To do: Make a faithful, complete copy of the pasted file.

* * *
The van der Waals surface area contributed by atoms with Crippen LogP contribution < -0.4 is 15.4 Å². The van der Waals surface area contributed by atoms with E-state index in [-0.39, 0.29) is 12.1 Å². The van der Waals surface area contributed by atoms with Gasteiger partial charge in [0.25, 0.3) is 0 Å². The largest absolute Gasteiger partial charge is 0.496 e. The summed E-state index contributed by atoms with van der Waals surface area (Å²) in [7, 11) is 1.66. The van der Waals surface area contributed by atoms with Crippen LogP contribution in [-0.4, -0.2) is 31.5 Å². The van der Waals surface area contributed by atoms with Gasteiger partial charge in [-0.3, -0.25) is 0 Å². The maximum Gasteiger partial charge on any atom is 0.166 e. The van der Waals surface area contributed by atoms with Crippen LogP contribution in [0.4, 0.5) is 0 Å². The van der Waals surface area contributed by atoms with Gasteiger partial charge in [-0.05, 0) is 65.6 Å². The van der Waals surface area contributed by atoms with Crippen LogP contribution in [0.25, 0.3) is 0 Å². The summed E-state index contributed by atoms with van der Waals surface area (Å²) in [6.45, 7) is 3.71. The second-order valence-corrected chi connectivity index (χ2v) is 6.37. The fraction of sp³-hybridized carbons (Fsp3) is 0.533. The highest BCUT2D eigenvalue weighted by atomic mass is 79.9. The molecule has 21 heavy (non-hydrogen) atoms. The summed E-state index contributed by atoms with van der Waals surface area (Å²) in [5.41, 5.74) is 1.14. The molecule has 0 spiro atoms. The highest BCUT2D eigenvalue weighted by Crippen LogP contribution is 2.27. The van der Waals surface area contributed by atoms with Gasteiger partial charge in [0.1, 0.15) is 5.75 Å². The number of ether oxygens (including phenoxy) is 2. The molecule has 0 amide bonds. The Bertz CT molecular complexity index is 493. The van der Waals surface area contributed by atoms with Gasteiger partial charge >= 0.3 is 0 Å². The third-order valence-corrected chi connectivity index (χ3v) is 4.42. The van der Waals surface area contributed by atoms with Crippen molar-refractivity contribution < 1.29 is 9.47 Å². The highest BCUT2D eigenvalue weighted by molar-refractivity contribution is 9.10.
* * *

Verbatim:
The van der Waals surface area contributed by atoms with Crippen LogP contribution < -0.4 is 15.4 Å². The van der Waals surface area contributed by atoms with E-state index in [-0.39, 0.29) is 12.1 Å². The van der Waals surface area contributed by atoms with Gasteiger partial charge in [0.25, 0.3) is 0 Å². The largest absolute Gasteiger partial charge is 0.496 e. The summed E-state index contributed by atoms with van der Waals surface area (Å²) in [7, 11) is 1.66. The van der Waals surface area contributed by atoms with Crippen LogP contribution in [-0.4, -0.2) is 31.5 Å². The van der Waals surface area contributed by atoms with Gasteiger partial charge in [-0.3, -0.25) is 0 Å². The maximum Gasteiger partial charge on any atom is 0.166 e. The van der Waals surface area contributed by atoms with Crippen LogP contribution in [0.4, 0.5) is 0 Å². The van der Waals surface area contributed by atoms with Gasteiger partial charge in [-0.05, 0) is 65.6 Å². The van der Waals surface area contributed by atoms with Crippen LogP contribution in [0.25, 0.3) is 0 Å². The summed E-state index contributed by atoms with van der Waals surface area (Å²) in [6.45, 7) is 3.71. The second-order valence-corrected chi connectivity index (χ2v) is 6.37. The fraction of sp³-hybridized carbons (Fsp3) is 0.533. The highest BCUT2D eigenvalue weighted by atomic mass is 79.9. The molecule has 21 heavy (non-hydrogen) atoms. The summed E-state index contributed by atoms with van der Waals surface area (Å²) in [5.41, 5.74) is 1.14. The molecule has 0 spiro atoms. The highest BCUT2D eigenvalue weighted by Crippen LogP contribution is 2.27. The van der Waals surface area contributed by atoms with Gasteiger partial charge in [0.1, 0.15) is 5.75 Å². The number of ether oxygens (including phenoxy) is 2. The molecule has 0 amide bonds. The Bertz CT molecular complexity index is 493. The van der Waals surface area contributed by atoms with Gasteiger partial charge >= 0.3 is 0 Å². The third-order valence-corrected chi connectivity index (χ3v) is 4.42. The van der Waals surface area contributed by atoms with Crippen molar-refractivity contribution < 1.29 is 9.47 Å². The highest BCUT2D eigenvalue weighted by molar-refractivity contribution is 9.10.